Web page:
Tag Archives: non-fiction writing

Non-Fiction Makes Money and Sense

Non-fiction can be both fun and profitable and November 2015’s posts showed us that and more.

Writing non-fiction, as Brent Nichols noted, can reunite us with our passion to write fiction. Brent also said other cool things like “And how would I communicate that thrill to my readers? By being specific.” For all his pearls of enthusiasm, check out Writing about Writing.

Others also revealed that non-fiction can teach us to be better fiction story tellers. But more about that later…

First, you need to know that yes, you can earn a living writing non-fiction.

Non-fiction to supplement fiction? It does happen and Colette Black shared her experience with finding a subject (which she was most enthusiastic about) and selling it. Collette sums it up best in her article, My Best Sale, when she says “… the numbers add up just fine.”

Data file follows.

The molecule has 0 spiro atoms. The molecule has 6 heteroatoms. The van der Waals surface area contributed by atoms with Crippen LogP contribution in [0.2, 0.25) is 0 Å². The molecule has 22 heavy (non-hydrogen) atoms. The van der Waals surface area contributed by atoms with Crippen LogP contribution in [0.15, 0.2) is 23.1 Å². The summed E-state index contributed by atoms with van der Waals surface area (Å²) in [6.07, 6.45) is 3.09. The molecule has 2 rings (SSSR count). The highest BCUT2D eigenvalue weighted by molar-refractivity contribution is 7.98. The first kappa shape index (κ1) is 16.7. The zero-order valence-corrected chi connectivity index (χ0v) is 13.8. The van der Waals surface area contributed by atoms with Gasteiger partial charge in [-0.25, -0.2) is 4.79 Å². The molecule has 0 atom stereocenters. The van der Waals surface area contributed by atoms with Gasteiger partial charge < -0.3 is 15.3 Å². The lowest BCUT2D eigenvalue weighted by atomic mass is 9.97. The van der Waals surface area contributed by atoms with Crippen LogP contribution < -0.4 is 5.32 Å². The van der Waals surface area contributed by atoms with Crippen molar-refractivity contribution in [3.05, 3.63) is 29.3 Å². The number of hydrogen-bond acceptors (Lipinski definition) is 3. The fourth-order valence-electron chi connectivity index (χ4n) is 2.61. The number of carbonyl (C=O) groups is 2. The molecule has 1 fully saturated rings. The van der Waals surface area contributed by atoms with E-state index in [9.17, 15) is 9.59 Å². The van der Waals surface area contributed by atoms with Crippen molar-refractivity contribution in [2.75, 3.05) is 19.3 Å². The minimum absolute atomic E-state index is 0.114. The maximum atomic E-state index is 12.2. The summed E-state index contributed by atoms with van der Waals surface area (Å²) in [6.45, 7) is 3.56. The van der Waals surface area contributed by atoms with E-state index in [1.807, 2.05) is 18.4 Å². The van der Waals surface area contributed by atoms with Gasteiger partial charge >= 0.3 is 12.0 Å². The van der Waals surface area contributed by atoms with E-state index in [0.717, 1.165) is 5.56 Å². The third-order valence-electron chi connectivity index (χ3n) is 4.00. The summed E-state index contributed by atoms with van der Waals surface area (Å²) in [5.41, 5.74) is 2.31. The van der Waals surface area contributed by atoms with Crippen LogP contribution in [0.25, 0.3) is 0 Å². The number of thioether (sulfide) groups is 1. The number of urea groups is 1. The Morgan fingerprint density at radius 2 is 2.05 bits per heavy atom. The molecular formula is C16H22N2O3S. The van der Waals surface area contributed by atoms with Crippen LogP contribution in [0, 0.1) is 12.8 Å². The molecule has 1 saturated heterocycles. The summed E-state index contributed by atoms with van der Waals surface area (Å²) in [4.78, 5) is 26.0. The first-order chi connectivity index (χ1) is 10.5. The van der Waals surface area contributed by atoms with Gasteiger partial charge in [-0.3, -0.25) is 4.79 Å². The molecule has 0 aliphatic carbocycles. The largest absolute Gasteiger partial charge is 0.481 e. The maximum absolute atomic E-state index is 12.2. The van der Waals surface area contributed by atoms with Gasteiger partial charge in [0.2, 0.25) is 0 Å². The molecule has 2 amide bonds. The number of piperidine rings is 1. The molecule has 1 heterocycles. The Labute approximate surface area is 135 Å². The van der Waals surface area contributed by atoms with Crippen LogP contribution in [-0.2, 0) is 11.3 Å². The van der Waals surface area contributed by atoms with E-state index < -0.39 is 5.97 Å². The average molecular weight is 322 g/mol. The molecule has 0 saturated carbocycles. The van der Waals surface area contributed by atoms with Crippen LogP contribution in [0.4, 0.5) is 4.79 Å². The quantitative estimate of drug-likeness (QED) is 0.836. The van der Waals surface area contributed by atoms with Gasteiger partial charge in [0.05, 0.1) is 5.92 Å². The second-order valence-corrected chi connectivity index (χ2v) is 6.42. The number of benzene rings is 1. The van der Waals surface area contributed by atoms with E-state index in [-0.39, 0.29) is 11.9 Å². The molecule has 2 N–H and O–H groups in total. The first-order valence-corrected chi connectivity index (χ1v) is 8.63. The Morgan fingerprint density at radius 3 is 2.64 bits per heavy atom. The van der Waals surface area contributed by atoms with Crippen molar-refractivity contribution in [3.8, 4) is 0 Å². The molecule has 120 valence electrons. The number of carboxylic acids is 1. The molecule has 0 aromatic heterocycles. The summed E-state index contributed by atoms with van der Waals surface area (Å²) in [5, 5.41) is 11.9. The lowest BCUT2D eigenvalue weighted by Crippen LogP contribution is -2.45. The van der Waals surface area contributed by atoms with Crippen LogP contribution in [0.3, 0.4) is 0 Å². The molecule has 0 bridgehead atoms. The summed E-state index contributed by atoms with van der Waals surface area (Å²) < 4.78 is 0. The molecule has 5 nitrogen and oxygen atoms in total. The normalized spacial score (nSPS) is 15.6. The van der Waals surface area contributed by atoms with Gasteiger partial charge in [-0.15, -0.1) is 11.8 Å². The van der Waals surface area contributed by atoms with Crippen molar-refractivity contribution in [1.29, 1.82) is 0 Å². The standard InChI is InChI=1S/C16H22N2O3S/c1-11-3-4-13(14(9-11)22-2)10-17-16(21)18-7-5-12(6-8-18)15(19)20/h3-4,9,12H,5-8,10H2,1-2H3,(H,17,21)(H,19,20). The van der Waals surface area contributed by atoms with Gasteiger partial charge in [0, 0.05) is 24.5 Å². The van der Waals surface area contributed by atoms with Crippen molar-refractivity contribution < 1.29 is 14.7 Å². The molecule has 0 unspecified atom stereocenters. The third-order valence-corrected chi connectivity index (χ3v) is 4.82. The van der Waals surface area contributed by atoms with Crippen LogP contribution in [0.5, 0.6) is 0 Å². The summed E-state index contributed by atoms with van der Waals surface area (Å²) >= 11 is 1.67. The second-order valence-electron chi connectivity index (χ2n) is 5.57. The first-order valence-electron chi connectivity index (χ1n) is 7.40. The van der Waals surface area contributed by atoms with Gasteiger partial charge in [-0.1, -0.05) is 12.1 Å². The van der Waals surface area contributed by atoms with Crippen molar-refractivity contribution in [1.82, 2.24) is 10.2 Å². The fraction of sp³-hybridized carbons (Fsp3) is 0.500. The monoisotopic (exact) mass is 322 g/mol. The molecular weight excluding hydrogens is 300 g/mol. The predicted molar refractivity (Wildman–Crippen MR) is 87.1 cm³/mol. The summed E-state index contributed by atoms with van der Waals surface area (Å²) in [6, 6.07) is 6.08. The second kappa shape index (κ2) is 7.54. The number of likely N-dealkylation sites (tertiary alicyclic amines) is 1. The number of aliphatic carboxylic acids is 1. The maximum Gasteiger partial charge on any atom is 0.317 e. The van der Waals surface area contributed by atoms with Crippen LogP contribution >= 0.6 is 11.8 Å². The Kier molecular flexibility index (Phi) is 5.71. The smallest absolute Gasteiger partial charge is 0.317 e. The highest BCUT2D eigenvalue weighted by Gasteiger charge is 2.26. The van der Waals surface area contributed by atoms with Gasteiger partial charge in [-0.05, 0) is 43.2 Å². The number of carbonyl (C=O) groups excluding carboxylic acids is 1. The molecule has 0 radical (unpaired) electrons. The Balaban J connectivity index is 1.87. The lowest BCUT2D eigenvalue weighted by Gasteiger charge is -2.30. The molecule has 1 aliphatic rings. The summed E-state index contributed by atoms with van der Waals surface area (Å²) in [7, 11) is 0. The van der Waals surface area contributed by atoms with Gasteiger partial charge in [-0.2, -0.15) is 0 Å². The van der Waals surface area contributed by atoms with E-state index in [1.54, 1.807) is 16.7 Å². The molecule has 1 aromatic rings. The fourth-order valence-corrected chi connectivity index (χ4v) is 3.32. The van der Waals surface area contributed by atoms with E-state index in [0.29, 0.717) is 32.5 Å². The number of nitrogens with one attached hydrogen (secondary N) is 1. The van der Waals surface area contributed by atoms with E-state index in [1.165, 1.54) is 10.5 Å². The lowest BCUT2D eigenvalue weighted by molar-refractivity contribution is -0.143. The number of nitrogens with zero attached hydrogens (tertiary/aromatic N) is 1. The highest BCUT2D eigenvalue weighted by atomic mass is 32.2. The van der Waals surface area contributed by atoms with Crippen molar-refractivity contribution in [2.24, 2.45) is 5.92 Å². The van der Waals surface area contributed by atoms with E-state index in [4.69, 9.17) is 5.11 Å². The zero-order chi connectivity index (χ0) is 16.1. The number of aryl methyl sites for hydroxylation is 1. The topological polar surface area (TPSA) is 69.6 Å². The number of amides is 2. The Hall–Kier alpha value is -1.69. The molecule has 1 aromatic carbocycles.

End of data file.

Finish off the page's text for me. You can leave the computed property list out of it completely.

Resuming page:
In Writing How-To’s for Fun and Profit, Guy Anthony de Marco showed us the fun in choosing non-fiction topics. As he said, everyone has something they like to do, and we all have some special knowledge to capitalize on. Guy has masterfully taken his hobbies and interests, even his grandmother’s old recipes, and has produced non-fiction books. Besides giving him a break from writing fiction, it has helped his bank account!